Is the body of the ukulele structured for right-handed people? Can left-handed people play the ukulele without discomfort?
It depends on how. the body of your ukulele is shaped. Most ukuleles look like smaller accoustic guitars, ie. symmetrical, so no problem there. Some custom ukuleles would have this problem, but in general no.
Additionally, if you want to switch the strings, the tensions are so similar that you don't have to worry about breaking the ukulele when restringing for lefty playing. Of course, one could simply hold it like a lefty and read chord diagrams backwards (I've heard imagining seeing through the neck to get to the fretboard helps, but I'm not lefty, so I don't know).
The ukulele is one of the easiest instruments to adapt for left-handers.
Since the back of most ukes are symmetrical, it won't make any difference whether it's played with the neck facing left or right. Unlike some electric guitars, which are built handed - but that doesn't stop some players! Even the cutaways don't cause too much grief (double, obviously!) The strings will be in the 'wrong' places if it's just turned round, but even that isn't a huge problem - unless you've already learned the shapes - albeit with the wrong hand now! Highly unlikely. And swapping strings round is no big deal.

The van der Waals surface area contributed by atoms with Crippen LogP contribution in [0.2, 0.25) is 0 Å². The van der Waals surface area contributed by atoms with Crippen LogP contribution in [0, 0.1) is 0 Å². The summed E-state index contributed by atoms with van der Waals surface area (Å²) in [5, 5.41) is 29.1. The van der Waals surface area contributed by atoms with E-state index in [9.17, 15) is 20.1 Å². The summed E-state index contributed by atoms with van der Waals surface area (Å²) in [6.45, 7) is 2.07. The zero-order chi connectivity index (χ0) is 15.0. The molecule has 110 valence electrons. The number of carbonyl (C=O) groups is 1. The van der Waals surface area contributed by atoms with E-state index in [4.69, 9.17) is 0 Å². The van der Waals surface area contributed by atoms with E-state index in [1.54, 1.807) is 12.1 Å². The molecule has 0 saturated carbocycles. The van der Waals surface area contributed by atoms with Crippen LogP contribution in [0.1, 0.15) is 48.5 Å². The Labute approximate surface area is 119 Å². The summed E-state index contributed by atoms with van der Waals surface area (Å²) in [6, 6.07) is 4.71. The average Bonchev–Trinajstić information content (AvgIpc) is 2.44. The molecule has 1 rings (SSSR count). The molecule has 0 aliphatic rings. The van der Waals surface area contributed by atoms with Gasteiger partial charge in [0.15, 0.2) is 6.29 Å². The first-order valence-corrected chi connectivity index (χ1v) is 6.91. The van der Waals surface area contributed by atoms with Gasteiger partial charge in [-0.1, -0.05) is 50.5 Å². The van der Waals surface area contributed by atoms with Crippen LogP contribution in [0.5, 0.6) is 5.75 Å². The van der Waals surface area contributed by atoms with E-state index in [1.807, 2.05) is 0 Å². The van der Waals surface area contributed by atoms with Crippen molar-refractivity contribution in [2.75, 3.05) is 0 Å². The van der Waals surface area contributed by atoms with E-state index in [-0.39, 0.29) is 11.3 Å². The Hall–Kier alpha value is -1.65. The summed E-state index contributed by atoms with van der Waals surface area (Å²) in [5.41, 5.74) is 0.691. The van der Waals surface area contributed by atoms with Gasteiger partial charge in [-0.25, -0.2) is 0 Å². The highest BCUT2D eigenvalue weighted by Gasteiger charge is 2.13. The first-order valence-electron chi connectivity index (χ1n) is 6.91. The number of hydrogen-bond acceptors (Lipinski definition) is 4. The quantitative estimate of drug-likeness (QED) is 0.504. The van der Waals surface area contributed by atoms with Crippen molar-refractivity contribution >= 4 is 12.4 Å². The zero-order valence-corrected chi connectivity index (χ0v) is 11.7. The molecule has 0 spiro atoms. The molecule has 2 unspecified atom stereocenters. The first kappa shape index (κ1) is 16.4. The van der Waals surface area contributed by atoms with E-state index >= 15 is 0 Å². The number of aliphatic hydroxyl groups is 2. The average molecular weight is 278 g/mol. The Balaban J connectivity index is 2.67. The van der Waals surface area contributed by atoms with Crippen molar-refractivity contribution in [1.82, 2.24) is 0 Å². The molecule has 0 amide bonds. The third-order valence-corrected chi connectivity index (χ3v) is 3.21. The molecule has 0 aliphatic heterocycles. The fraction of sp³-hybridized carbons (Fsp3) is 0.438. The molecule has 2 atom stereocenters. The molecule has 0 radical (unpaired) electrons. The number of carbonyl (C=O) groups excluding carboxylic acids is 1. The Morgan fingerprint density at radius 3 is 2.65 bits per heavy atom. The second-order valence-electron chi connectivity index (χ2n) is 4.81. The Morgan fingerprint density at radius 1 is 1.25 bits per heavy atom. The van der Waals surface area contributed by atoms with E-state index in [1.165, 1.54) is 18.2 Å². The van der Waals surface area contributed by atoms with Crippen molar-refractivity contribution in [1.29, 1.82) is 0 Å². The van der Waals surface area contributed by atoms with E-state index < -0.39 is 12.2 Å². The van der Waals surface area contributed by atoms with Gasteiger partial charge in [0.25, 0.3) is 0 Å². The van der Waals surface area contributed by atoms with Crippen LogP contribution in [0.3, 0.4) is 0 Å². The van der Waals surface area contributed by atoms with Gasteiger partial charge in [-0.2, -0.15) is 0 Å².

A lot of lefties on all kinds of instruments will opt for a right-handed approach, due to several factors - better choice of less expensive models, ability to play someone else's instrument, the fact that one's dominant hand (mainly fingers) is /are playing the more intricate stuff.
Bearing that in mind, I've taught far more lefties to play right (on guitar and bass mainly), than I have taught lefties left-handed. It's not a problem either way for me, but weighing up pros and cons often tips the balance. There's always the one or two who are entrenched in lefthandedness, and I respect that.
So basic answer is no difference, but why?!